I think the notion of the director is overrated. We can apply that to all directors in history. I think the notion that it's simply a film by the director is corruption, and therefore I would nominate the auteur theory as being the most overrated director. I think it's wrong, film is very very collaborative. It's almost as collaborative as theatre, and to say that the film belongs to the director is wrong. I no longer put 'A Film By' at the beginning of my films because it just seems vain and stupid.
When did you stop doing that?
On The Mother.
Do you believe in test screenings?
I do. For certain types of film they're fantastically useful. They're like previews in the theatre - when you do a play you usually have six or seven previews before you open it, from which you learn. The trick in the test screening is to listen to the room more than looking at the cards. If you sit in one of your own films, you are exquisitely alert to the rustling of sweet papers, to the coughing and shuffling, and to the moments where people decide to go and urinate. You will learn enormously about your film, and you may not like what you learn. But you will learn. And the thing then is to be empowered: to either change it or not change it. What's wrong is where the market research becomes the editor; that isn't right.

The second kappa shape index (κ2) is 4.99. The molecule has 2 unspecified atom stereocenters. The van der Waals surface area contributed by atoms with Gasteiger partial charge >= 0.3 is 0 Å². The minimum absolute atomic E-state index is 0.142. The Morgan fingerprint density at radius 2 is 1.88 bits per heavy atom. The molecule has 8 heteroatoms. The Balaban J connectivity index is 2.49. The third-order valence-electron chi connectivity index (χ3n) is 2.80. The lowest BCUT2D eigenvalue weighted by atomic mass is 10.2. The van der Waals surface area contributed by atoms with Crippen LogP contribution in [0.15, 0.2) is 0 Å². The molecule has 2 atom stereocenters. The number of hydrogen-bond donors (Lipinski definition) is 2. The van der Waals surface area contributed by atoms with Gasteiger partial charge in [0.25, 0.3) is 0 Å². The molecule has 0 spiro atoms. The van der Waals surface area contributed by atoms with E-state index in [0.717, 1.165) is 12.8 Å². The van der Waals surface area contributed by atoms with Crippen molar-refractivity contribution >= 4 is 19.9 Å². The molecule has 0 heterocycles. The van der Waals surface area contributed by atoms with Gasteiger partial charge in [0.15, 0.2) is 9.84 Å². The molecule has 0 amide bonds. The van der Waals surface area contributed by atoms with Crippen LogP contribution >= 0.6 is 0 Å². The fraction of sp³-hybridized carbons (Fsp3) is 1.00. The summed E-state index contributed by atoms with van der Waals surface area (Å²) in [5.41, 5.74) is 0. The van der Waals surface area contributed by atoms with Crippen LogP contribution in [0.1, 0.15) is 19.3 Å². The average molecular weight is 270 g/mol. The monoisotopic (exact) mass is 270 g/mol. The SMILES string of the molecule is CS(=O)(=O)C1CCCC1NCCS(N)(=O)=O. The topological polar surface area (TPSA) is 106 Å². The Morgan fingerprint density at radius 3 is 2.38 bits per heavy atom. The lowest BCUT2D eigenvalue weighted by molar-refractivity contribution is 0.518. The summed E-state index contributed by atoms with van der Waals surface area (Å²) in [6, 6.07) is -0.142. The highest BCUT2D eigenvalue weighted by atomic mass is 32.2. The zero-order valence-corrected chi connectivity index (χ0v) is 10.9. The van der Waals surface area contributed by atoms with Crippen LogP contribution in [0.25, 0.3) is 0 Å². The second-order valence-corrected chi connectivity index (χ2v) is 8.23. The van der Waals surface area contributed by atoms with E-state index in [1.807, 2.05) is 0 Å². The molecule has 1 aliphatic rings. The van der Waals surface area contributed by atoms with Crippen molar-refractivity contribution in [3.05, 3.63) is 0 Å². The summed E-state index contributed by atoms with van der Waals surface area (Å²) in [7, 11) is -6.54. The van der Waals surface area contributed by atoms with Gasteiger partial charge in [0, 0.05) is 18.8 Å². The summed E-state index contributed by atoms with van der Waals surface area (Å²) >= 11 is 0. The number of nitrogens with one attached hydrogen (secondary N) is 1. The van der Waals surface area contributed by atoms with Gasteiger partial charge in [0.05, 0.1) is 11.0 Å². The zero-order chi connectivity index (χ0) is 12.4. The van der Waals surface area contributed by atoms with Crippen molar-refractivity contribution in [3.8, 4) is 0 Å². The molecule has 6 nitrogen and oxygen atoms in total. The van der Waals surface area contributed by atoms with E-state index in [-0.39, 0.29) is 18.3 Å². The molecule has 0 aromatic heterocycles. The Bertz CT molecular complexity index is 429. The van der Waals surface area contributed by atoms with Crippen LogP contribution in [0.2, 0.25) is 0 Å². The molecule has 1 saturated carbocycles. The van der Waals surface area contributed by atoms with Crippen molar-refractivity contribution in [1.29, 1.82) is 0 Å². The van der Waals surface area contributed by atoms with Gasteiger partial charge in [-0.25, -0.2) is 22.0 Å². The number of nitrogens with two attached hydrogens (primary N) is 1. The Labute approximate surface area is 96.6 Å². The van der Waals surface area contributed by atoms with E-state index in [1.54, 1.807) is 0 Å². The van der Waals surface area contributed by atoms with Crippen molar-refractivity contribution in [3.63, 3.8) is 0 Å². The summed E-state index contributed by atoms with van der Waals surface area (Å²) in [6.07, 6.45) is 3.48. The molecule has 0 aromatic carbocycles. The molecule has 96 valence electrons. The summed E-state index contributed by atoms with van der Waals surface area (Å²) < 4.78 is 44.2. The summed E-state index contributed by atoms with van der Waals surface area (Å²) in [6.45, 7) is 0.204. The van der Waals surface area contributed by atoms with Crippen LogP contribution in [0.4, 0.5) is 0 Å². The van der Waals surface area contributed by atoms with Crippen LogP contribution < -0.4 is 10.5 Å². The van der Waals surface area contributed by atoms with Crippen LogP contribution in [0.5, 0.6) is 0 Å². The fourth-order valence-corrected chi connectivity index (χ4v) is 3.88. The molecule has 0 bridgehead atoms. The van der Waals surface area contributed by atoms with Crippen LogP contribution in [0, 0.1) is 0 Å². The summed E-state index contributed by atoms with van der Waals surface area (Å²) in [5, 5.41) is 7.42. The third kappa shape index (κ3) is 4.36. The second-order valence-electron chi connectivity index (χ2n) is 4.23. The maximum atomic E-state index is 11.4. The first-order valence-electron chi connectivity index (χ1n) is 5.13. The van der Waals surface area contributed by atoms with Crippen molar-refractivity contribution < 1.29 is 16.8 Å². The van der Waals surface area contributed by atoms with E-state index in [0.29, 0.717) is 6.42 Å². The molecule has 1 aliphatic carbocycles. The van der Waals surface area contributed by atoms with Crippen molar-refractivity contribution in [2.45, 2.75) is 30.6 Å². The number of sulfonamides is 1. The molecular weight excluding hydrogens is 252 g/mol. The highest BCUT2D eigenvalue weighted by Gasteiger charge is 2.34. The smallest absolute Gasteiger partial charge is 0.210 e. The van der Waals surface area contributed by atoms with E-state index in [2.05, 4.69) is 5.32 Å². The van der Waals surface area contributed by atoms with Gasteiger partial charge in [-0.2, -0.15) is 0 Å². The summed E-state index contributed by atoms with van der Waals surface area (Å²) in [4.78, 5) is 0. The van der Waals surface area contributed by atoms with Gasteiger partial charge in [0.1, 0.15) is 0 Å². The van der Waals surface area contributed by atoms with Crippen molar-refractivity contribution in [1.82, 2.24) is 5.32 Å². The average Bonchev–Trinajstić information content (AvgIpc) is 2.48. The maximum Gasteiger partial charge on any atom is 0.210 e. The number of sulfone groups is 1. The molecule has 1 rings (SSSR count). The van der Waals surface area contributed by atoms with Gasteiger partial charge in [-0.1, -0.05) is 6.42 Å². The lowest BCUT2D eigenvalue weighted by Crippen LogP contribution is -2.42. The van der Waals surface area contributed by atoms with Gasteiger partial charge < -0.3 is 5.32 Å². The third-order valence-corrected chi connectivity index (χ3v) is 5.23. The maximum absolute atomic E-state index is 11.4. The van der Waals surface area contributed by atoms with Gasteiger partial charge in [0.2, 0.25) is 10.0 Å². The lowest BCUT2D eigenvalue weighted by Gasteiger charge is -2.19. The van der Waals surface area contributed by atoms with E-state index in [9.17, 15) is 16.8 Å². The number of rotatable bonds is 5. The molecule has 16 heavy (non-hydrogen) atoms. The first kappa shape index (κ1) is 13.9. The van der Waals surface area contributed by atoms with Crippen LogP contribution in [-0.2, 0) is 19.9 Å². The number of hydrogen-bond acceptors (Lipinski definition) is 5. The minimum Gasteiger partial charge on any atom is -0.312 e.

How seriously do you take reviews?
I don't take them seriously in as much as I don't think you should believe the good ones unless you are going to believe the bad ones. It's been so devalued now that there are so many reviews - the biggest turkey of a film you've ever seen in your life, they'll be able to dig up about four quotes for the poster saying it's outstanding. So it is bull**** really, especially now you can go to Rotten Tomatoes and you can see there are a thousand reviews for your film. It's just too boring to even read them, let alone be worried about them or be happy about them.
So you're saying you don't go onto Rotten Tomatoes and check?
I do actually. When Changing Lanes came out I was looking at the 'tomatometre' regularly because it gives you a percentage of good versus bad, and that was good to know - that you have kind of won because it's like 80% good and 20% bad [77% positive]. Beyond that I think you have to be careful about not becoming distraught about reviews.
Who's the biggest pain you've ever worked with?